Luton Borough Council Logo

LutonChildren's Services Procedures Manual

No Recourse to Public Funds (Disbenefitted Families)

RELEVANT CHAPTER

Unaccompanied Asylum Seeking Children Procedure

RELEVANT GUIDANCE

No Recourse to Public Funds Network Practice Guidance

AMENDMENT

In May 2017, Section 8, Procedures for Working with Families with No Recourse to Public Funds, was updated to reflect that The Immigration Officers advice will be sought and if the MASH Officer considers that there is a possibility of, or evidence to suggest that there are Child In Need concerns or the potential for Child In Need concerns, an assessment can be considered. Any assessment work will be carried out jointly between the Immigration Worker and the relevant Neighbourhood Team.

Contents

  1. Introduction
  2. Applicable Legislation
  3. Children in Need
  4. No Recourse to Public Funds Definition
  5. Services We Provide
  6. Care Services
  7. NRPF Case Manager
  8. Procedures for Working with Families with No Recourse to Public Funds
  9. Single Assessment

1. Introduction

All families who present to Luton Borough Council requesting support with accommodation and subsistence will receive a humane and customer-focused response.

This Policy and accompanying Guide to Procedure will ensure a consistent response to people who request a service, irrespective of the department to which they initially present to. An interpreter or an ICT translation package should always be provided if the lack of these services would place a person/family at a disadvantage.

This policy acts as a guide to the duties and powers of Luton Borough Council and outlines the response to requests for service provision. It does not attempt to provide an exhaustive statement of the relevant law; nor is it a substitute for legal advice either generally or in relation to individual cases.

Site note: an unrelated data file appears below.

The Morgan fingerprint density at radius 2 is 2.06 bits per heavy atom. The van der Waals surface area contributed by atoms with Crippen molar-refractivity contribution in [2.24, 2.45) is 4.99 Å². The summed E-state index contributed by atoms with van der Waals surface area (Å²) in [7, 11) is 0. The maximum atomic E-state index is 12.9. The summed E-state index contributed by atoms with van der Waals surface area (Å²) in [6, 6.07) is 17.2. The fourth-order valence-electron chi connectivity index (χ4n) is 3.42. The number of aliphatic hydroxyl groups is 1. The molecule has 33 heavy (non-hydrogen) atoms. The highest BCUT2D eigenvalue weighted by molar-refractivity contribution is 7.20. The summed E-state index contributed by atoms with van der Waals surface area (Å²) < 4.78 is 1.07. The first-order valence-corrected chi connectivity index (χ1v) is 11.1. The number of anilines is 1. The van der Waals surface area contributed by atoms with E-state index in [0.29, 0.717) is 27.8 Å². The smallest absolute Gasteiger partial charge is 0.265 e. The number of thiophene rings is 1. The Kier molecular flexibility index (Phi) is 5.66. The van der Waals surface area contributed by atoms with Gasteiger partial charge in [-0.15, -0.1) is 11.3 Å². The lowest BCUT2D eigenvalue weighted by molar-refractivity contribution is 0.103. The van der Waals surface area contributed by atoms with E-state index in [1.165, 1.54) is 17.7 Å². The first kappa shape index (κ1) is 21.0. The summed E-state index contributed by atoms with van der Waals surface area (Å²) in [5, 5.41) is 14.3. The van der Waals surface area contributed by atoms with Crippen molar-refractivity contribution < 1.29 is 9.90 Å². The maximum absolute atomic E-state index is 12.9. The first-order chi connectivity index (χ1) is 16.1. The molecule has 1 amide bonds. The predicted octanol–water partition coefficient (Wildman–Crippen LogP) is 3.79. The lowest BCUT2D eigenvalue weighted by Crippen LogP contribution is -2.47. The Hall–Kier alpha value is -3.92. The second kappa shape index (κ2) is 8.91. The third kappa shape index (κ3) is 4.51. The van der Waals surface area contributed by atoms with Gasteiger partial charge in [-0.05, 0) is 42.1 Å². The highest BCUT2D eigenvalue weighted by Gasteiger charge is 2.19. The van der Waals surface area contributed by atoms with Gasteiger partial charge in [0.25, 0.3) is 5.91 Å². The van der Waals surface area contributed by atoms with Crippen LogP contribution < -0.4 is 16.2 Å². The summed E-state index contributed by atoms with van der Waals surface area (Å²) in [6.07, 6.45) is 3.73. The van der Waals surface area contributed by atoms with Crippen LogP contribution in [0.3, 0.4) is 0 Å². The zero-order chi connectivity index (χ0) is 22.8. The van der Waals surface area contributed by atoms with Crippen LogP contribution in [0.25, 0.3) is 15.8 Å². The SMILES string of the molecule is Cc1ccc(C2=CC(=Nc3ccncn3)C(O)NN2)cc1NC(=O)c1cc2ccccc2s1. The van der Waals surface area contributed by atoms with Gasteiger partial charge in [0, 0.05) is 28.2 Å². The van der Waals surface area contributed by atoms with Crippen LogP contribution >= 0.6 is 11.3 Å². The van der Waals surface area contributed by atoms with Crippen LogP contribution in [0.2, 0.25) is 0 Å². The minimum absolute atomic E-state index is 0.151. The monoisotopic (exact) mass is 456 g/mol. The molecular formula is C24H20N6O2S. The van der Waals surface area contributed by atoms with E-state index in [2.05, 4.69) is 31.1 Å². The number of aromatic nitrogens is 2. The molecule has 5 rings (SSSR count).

2. Applicable Legislation

At the present time no official guidance for local authorities and families without any recourse to public funds has been published by Central Government. Therefore the enduring legislative framework, supported by case law remains:

  • Section 54 and schedule 3 of the Nationality, Immigration and Asylum Act 2002;
  • Section 21 of the National Assistance Act 1948, if they have a need for care and attention beyond accommodation and not arising solely from destitution;
  • Section 17 of the Children's Act 1989, if they are caring for minors;
  • Consideration for Article 8 of the Human Rights legislation;
  • Care Act 2015.

Local authorities have a duty to safeguard and promote the welfare of children in need or at risk within their jurisdiction, (and to promote their upbringing by their families).

Where a client is an adult with responsibility for a child, consideration must be given to undertaking an assessment to establish whether the child has needs over and above those that apply to the carer, e.g. the existence of special needs.

  • Consideration needs to be given to the child's right to family life under Article 8 of the European Court of Human Rights Act (ECHRA). The homeless child will be a child in need and should be accommodated in any event;
  • Expectant and nursing mothers may also qualify for support under the National Assistance Act.

3. Children in Need

Under Section 17 (10) of the Children Act 1989, the Local Authority has a duty to assess a child’s circumstances and offer services if:-

  • He/she is unlikely to achieve or maintain, or have the opportunity of achieving or maintaining a reasonable standard of health or development without the provision for him/her of services by a Local Authority; or
  • His/her health or development is likely to be significantly impaired, or further impaired, without the provision for him/her of such services; or
  • He/she is disabled; or
  • He/she is unaccompanied.

Under Section 20 of The Same Act

Every Local Authority shall provide accommodation for any child in need within their area who appears to them to require accommodation as a result:

  • There being no person who has responsibility for him/her; or
  • Him/her being lost or having been abandoned; or
  • The person who has been caring for him/her being prevented (whether or not permanently, and for whatever reason) from providing him/her with suitable accommodation or care.